Who’s back? Well the birds- at least some of them. The warm weather and longer days has me wishing I could go out everyday.!
This last week I managed to get out to Wawanosh, Perch Creek , Hiawatha Park , Dow Wetlands and a car tour of Lambton County.
Insert meadowlark here
I was lucky enough to find Meadowlarks at Dow Wetlands and Kettle Point. I’ve heard they had been seen elsewhere too!
Cedar waxwings are also back- filling the air with their trilling calls.
The Killdeers are calling, the bald eagles nest sitting and the hawks are paired off!
This is just the best time of year…each day may bring a new bird…let the chasing begin!
The weather did not co-operate for the LWI Frogs and Toads outing in April of this year. North winds were blowing over the Dow Wetlands and the temperature was a bit above zero. Everyone thought they were dressed for the outing. Most soon realized that they could have been better covered. Toques, hoods, gloves and winter coats were needed. Regardless, twenty people were interested enough to meet tour leader Kim Gledhill for the tour.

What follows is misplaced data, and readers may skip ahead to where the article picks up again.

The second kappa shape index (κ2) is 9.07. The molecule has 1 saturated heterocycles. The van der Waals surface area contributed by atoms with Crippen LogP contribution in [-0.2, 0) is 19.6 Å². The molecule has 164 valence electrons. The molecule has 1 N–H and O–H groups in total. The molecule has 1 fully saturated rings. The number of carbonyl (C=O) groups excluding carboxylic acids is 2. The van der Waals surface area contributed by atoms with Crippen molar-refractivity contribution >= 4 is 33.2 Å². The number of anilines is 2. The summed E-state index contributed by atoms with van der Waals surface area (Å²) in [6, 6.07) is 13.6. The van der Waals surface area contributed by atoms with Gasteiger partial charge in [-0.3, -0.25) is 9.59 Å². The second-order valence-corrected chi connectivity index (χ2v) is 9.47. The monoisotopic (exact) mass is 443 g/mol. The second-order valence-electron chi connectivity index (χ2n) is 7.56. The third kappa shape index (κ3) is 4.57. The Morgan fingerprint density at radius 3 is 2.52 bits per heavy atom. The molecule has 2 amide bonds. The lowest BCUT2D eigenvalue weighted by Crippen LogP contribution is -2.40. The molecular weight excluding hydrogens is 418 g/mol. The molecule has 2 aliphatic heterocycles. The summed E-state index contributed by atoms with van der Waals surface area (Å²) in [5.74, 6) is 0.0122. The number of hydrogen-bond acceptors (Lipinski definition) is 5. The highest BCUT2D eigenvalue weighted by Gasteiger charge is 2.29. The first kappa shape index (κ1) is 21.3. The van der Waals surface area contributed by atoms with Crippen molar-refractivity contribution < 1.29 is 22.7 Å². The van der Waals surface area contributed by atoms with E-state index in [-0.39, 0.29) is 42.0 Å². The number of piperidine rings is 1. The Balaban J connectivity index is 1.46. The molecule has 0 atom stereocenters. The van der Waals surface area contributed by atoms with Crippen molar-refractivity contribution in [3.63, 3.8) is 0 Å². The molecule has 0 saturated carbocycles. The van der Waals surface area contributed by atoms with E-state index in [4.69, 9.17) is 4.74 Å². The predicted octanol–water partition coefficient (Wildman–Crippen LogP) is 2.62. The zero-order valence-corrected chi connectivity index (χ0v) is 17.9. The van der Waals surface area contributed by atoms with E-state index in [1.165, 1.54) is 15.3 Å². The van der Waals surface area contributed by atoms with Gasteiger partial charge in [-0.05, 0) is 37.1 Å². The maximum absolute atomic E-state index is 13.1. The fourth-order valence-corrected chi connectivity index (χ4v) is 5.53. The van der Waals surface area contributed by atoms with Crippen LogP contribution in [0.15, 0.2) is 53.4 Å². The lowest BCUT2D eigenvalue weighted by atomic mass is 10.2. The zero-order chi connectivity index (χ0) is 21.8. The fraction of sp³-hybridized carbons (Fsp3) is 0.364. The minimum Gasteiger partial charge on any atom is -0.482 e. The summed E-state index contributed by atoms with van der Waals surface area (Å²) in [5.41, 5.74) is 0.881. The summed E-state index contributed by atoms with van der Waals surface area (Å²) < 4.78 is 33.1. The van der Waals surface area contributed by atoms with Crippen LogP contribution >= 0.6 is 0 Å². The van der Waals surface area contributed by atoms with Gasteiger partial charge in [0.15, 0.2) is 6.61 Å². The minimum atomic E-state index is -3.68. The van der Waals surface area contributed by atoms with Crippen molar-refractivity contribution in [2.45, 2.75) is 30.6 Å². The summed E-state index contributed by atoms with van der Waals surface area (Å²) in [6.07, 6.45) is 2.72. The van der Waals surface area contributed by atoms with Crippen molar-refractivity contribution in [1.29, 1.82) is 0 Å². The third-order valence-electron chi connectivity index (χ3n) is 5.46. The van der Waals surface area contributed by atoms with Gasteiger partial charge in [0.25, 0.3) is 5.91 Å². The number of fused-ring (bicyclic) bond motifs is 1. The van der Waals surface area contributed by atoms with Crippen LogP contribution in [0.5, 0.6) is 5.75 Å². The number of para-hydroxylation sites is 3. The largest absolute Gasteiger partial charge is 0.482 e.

The LWI Guide to Natural Areas of Lambton County, 2009, reports “the idea for the Dow Wetlands was born when a large quantity of clean soil was required to cap a former Dow landfill site. Dow worked alongside local environmental groups and environmental firms to design the wetland complex. In 2002, the original 7 acre Dow Wetlands grew to 20 acres and is home to 8,000 trees and shrubs. The 7 ponds and streams are host to emergent plant life such as cattails, bulrushes and arrowhead which provide food and shelter for wildlife. The property is owned by Dow Chemical Canada Inc. but is open to the public during the day.”
The Wetlands are situated at the southwest corner of LaSalle Line and Highway 40.
Kim started the tour from a floating dock at the edge of one of the middle ponds. She explained that under normal conditions, we would see Leopard Frogs, Green Frogs and American Toads. We should have also heard them singing. This night, the frogs and toads had found warmer locations. She also explained that the Wetlands is home to Herons, Meadowlarks, Swallows, shorebirds, snakes, turtles and other birds and animals common to Lambton County.